Wheat grass comes in a variety of forms, including raw, powder, extract and tablets. Although this plant lacks substantial clinical data, it is usually marketed as a dietary aid to detoxify the body and promote weight loss and general health. The wheat grass detox diet requires consuming this plant daily to promote the removal of toxins and impurities in the body. Wheat grass has a high nutritional content, which includes the nine essential amino acids, vitamins and essential minerals -- so much that it would require 2.5 pounds of vegetables to reach the similar content of 1 ounce of wheat grass, according to Dr. Rajeev Sharma in his book, Improve Your Health With Wheatgrass and Grains. Consult your physician prior to taking wheat grass, especially if you have a gastrointestinal condition.
Drink fresh juiced wheat grass alongside other fruits and vegetables, such as berries, bananas, spinach and apples. Use pleasant-tasting items high in antioxidants to mask the flavor of wheat grass and encourage removal of toxins. The wheat grass detox diet calls for a 1-ounce "shot" of wheat grass before each meal.
Take the recommended dosing amount set forth by the manufacturer of the dietary supplement if you choose this method over raw wheat grass juice. Dietary supplements are available as tablets, capsules, tinctures and liquid extracts, according to the American Cancer Society. Since there is a lack of scientific data, there is no way to determine a viable dosing to improve marketed health benefits.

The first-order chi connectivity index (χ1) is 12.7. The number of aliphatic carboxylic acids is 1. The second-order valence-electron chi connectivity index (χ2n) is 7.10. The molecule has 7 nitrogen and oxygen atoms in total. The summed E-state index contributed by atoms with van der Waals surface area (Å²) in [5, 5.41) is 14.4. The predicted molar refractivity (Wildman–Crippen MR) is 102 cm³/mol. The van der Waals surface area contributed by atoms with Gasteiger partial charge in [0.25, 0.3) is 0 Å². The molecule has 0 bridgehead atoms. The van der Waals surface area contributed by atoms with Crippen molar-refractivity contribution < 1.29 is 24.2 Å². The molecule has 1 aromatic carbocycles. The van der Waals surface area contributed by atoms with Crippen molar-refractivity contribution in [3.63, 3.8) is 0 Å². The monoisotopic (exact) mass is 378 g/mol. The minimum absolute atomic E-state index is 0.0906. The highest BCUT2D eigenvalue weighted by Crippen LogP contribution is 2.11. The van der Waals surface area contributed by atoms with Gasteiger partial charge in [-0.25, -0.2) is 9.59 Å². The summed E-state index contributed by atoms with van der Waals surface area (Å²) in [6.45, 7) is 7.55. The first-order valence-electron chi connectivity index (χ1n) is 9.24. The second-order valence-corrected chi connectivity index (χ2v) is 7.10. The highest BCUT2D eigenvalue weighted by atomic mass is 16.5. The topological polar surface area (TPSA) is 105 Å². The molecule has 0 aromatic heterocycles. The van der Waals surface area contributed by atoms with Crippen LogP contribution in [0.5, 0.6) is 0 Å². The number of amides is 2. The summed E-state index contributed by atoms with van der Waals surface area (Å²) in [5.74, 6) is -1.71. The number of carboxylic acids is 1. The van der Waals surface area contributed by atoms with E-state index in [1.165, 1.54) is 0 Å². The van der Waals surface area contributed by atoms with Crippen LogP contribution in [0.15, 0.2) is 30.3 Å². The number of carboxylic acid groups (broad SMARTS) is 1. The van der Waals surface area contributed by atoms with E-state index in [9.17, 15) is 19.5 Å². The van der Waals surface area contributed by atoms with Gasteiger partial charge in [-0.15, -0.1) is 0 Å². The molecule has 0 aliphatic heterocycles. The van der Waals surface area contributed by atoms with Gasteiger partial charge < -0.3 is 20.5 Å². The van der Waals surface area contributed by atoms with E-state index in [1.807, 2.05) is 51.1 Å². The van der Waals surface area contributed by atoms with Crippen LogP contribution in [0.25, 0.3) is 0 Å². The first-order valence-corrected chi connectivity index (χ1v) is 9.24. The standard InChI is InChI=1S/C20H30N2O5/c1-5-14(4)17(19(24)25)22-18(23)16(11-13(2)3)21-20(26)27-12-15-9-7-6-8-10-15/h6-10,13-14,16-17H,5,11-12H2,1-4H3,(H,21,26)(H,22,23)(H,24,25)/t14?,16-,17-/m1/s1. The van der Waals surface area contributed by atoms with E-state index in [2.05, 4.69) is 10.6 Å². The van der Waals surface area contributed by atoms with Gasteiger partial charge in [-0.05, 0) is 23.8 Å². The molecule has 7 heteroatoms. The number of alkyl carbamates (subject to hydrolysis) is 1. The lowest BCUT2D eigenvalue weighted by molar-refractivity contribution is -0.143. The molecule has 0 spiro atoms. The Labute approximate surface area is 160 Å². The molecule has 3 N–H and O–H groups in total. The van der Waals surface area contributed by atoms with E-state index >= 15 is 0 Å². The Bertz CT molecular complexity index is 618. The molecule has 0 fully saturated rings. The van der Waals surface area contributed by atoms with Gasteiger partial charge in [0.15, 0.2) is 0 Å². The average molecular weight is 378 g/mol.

Avoid only using wheat grass in this detox diet. Despite its high nutritive value, you will need to supplement your detoxification process with whole foods, such as whole grains, fresh fruits and vegetables, and lean meat; wheat grass is not a means to replace meals. Doing so could lead to constipation and food deprivation.
Facilitating a proper detoxification process requires regular exercise and a healthy diet. Never use a cleanse as a long-term means of weight loss and maintenance.
Wheat grass is not considered a drug by the U.S. Food and Drug Administration and is therefore not evaluated for safety. Contact your doctor before taking this dietary aid.
- American Cancer Society: Wheatgrass
- Scandinavian Journal of Gastroenterology: Wheat Grass Juice in the Treatment of Active distal Ulcerative Colitis: A Randomized Double-Blind Placebo-Controlled Trial
- Improve Your Health with Wheatgrass and Grains; Dr. Rajeev Sharma
- Food as Medicine; Dharma Singh Khalsa, M.D.
Skyler White is an avid writer and anthropologist who has written for numerous publications. As a writing professional since 2005, White's areas of interests include lifestyle, business, medicine, forensics, animals and green living. She has a Bachelor of Arts in anthropology from San Francisco State University and a Master of Science in forensic science from Pace University.